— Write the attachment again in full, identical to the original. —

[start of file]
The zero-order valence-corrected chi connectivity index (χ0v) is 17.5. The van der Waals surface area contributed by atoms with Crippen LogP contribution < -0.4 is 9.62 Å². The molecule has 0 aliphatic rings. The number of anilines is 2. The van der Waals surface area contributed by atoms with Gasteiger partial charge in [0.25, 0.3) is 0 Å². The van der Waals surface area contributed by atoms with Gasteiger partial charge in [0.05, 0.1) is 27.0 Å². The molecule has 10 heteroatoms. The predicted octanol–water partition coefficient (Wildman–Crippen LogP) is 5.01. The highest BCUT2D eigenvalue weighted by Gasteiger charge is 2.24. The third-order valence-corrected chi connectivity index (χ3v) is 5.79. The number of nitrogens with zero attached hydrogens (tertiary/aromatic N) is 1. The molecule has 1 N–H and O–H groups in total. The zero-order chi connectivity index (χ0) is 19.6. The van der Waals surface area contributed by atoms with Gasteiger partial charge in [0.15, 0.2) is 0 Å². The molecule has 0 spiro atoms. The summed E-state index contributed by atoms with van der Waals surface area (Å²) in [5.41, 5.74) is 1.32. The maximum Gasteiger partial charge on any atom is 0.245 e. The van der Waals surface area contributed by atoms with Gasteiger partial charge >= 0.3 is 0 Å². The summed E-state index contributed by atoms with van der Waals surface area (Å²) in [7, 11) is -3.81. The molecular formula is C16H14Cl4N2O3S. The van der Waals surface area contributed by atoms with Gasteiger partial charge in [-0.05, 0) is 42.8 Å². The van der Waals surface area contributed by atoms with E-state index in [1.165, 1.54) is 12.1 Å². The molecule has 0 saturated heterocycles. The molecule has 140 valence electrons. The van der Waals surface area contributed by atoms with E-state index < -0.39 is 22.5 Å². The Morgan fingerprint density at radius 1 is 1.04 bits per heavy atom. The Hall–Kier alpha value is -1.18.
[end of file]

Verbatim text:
The zero-order valence-corrected chi connectivity index (χ0v) is 17.5. The van der Waals surface area contributed by atoms with Crippen LogP contribution < -0.4 is 9.62 Å². The molecule has 0 aliphatic rings. The number of anilines is 2. The van der Waals surface area contributed by atoms with Gasteiger partial charge in [0.25, 0.3) is 0 Å². The van der Waals surface area contributed by atoms with Gasteiger partial charge in [0.05, 0.1) is 27.0 Å². The molecule has 10 heteroatoms. The predicted octanol–water partition coefficient (Wildman–Crippen LogP) is 5.01. The highest BCUT2D eigenvalue weighted by Gasteiger charge is 2.24. The third-order valence-corrected chi connectivity index (χ3v) is 5.79. The number of nitrogens with zero attached hydrogens (tertiary/aromatic N) is 1. The molecule has 1 N–H and O–H groups in total. The zero-order chi connectivity index (χ0) is 19.6. The van der Waals surface area contributed by atoms with Gasteiger partial charge in [0.15, 0.2) is 0 Å². The molecule has 0 spiro atoms. The summed E-state index contributed by atoms with van der Waals surface area (Å²) in [5.41, 5.74) is 1.32. The maximum Gasteiger partial charge on any atom is 0.245 e. The van der Waals surface area contributed by atoms with Gasteiger partial charge >= 0.3 is 0 Å². The summed E-state index contributed by atoms with van der Waals surface area (Å²) in [7, 11) is -3.81. The molecular formula is C16H14Cl4N2O3S. The van der Waals surface area contributed by atoms with Gasteiger partial charge in [-0.05, 0) is 42.8 Å². The van der Waals surface area contributed by atoms with E-state index in [1.165, 1.54) is 12.1 Å². The molecule has 0 saturated heterocycles. The molecule has 140 valence electrons. The van der Waals surface area contributed by atoms with E-state index < -0.39 is 22.5 Å². The Morgan fingerprint density at radius 1 is 1.04 bits per heavy atom. The Hall–Kier alpha value is -1.18.